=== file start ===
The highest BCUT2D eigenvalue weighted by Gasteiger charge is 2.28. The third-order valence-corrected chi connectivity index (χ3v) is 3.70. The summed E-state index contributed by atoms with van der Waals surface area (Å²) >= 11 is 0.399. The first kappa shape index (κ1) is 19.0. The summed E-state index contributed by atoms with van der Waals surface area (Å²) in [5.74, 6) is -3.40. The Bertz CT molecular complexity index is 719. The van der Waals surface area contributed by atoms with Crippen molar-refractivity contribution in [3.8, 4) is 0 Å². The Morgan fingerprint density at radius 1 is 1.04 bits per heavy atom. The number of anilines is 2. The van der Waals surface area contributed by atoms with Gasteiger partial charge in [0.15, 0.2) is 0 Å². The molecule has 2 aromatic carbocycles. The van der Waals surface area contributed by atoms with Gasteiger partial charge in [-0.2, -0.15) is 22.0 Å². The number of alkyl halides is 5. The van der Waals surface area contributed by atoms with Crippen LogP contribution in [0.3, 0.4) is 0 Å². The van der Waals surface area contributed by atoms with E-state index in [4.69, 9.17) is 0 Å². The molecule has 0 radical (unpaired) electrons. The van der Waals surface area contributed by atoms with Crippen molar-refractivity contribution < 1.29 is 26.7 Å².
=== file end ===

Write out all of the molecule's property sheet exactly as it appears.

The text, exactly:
The highest BCUT2D eigenvalue weighted by Gasteiger charge is 2.28. The third-order valence-corrected chi connectivity index (χ3v) is 3.70. The summed E-state index contributed by atoms with van der Waals surface area (Å²) >= 11 is 0.399. The first kappa shape index (κ1) is 19.0. The summed E-state index contributed by atoms with van der Waals surface area (Å²) in [5.74, 6) is -3.40. The Bertz CT molecular complexity index is 719. The van der Waals surface area contributed by atoms with Crippen molar-refractivity contribution in [3.8, 4) is 0 Å². The Morgan fingerprint density at radius 1 is 1.04 bits per heavy atom. The number of anilines is 2. The van der Waals surface area contributed by atoms with Gasteiger partial charge in [0.15, 0.2) is 0 Å². The molecule has 2 aromatic carbocycles. The van der Waals surface area contributed by atoms with Gasteiger partial charge in [-0.2, -0.15) is 22.0 Å². The number of alkyl halides is 5. The van der Waals surface area contributed by atoms with Crippen LogP contribution in [0.3, 0.4) is 0 Å². The van der Waals surface area contributed by atoms with E-state index in [4.69, 9.17) is 0 Å². The molecule has 0 radical (unpaired) electrons. The van der Waals surface area contributed by atoms with Crippen molar-refractivity contribution < 1.29 is 26.7 Å².